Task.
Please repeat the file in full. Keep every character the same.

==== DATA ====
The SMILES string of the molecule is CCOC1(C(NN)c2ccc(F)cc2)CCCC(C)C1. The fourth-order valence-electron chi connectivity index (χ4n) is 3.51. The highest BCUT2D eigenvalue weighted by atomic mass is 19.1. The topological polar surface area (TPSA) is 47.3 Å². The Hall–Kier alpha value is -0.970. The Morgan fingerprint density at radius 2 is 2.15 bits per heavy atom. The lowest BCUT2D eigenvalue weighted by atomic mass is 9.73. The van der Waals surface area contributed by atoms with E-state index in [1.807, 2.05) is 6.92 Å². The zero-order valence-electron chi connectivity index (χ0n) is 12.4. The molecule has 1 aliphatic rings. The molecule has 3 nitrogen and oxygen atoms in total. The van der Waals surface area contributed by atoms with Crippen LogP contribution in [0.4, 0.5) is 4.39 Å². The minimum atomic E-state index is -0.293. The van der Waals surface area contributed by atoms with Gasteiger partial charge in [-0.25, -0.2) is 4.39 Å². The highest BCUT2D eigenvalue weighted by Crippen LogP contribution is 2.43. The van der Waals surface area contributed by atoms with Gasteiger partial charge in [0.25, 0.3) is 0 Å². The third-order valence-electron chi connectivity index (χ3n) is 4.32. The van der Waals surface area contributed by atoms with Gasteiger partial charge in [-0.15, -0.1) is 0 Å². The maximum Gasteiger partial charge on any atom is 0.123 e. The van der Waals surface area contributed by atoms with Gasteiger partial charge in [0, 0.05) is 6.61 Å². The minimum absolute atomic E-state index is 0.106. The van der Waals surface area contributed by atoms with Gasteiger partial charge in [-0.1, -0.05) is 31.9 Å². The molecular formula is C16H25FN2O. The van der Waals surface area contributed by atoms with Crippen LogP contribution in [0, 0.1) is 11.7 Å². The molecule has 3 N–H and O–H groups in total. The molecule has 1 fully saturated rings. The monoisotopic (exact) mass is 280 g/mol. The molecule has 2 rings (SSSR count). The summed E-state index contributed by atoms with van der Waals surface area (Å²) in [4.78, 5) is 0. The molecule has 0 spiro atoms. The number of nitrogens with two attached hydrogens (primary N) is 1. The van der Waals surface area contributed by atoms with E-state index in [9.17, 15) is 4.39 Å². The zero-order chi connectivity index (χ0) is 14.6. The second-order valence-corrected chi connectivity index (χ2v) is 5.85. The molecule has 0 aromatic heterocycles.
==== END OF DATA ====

The SMILES string of the molecule is CCOC1(C(NN)c2ccc(F)cc2)CCCC(C)C1. The fourth-order valence-electron chi connectivity index (χ4n) is 3.51. The highest BCUT2D eigenvalue weighted by atomic mass is 19.1. The topological polar surface area (TPSA) is 47.3 Å². The Hall–Kier alpha value is -0.970. The Morgan fingerprint density at radius 2 is 2.15 bits per heavy atom. The lowest BCUT2D eigenvalue weighted by atomic mass is 9.73. The van der Waals surface area contributed by atoms with E-state index in [1.807, 2.05) is 6.92 Å². The zero-order valence-electron chi connectivity index (χ0n) is 12.4. The molecule has 1 aliphatic rings. The molecule has 3 nitrogen and oxygen atoms in total. The van der Waals surface area contributed by atoms with Crippen LogP contribution in [0.4, 0.5) is 4.39 Å². The minimum atomic E-state index is -0.293. The van der Waals surface area contributed by atoms with Gasteiger partial charge in [-0.25, -0.2) is 4.39 Å². The highest BCUT2D eigenvalue weighted by Crippen LogP contribution is 2.43. The van der Waals surface area contributed by atoms with Gasteiger partial charge in [0.25, 0.3) is 0 Å². The third-order valence-electron chi connectivity index (χ3n) is 4.32. The van der Waals surface area contributed by atoms with Gasteiger partial charge in [-0.15, -0.1) is 0 Å². The maximum Gasteiger partial charge on any atom is 0.123 e. The van der Waals surface area contributed by atoms with Gasteiger partial charge in [0, 0.05) is 6.61 Å². The minimum absolute atomic E-state index is 0.106. The van der Waals surface area contributed by atoms with Gasteiger partial charge in [-0.1, -0.05) is 31.9 Å². The molecular formula is C16H25FN2O. The van der Waals surface area contributed by atoms with Crippen LogP contribution in [0, 0.1) is 11.7 Å². The molecule has 3 N–H and O–H groups in total. The molecule has 1 fully saturated rings. The monoisotopic (exact) mass is 280 g/mol. The molecule has 2 rings (SSSR count). The summed E-state index contributed by atoms with van der Waals surface area (Å²) in [4.78, 5) is 0. The molecule has 0 spiro atoms. The number of nitrogens with two attached hydrogens (primary N) is 1. The van der Waals surface area contributed by atoms with E-state index in [9.17, 15) is 4.39 Å². The zero-order chi connectivity index (χ0) is 14.6. The second-order valence-corrected chi connectivity index (χ2v) is 5.85. The molecule has 0 aromatic heterocycles.